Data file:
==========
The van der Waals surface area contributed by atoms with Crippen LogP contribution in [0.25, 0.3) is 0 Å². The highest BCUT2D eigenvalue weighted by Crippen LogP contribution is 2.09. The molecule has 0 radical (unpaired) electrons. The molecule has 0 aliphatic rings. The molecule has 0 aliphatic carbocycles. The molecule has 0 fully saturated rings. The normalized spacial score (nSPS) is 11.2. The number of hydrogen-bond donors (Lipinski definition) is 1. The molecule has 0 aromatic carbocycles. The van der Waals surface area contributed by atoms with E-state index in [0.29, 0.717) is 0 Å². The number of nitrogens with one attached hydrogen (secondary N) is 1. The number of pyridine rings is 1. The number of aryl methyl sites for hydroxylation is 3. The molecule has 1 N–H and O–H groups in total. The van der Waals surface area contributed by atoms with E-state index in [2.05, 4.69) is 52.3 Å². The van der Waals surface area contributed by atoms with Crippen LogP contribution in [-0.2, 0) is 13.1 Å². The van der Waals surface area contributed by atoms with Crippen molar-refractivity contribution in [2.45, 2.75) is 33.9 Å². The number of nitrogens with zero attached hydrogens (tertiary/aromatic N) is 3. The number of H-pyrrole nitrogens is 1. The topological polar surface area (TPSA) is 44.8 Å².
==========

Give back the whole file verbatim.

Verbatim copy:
The van der Waals surface area contributed by atoms with Crippen LogP contribution in [0.25, 0.3) is 0 Å². The highest BCUT2D eigenvalue weighted by Crippen LogP contribution is 2.09. The molecule has 0 radical (unpaired) electrons. The molecule has 0 aliphatic rings. The molecule has 0 aliphatic carbocycles. The molecule has 0 fully saturated rings. The normalized spacial score (nSPS) is 11.2. The number of hydrogen-bond donors (Lipinski definition) is 1. The molecule has 0 aromatic carbocycles. The van der Waals surface area contributed by atoms with E-state index in [0.29, 0.717) is 0 Å². The number of nitrogens with one attached hydrogen (secondary N) is 1. The number of pyridine rings is 1. The number of aryl methyl sites for hydroxylation is 3. The molecule has 1 N–H and O–H groups in total. The van der Waals surface area contributed by atoms with E-state index in [2.05, 4.69) is 52.3 Å². The van der Waals surface area contributed by atoms with Crippen LogP contribution in [-0.2, 0) is 13.1 Å². The van der Waals surface area contributed by atoms with Crippen molar-refractivity contribution in [2.45, 2.75) is 33.9 Å². The number of nitrogens with zero attached hydrogens (tertiary/aromatic N) is 3. The number of H-pyrrole nitrogens is 1. The topological polar surface area (TPSA) is 44.8 Å².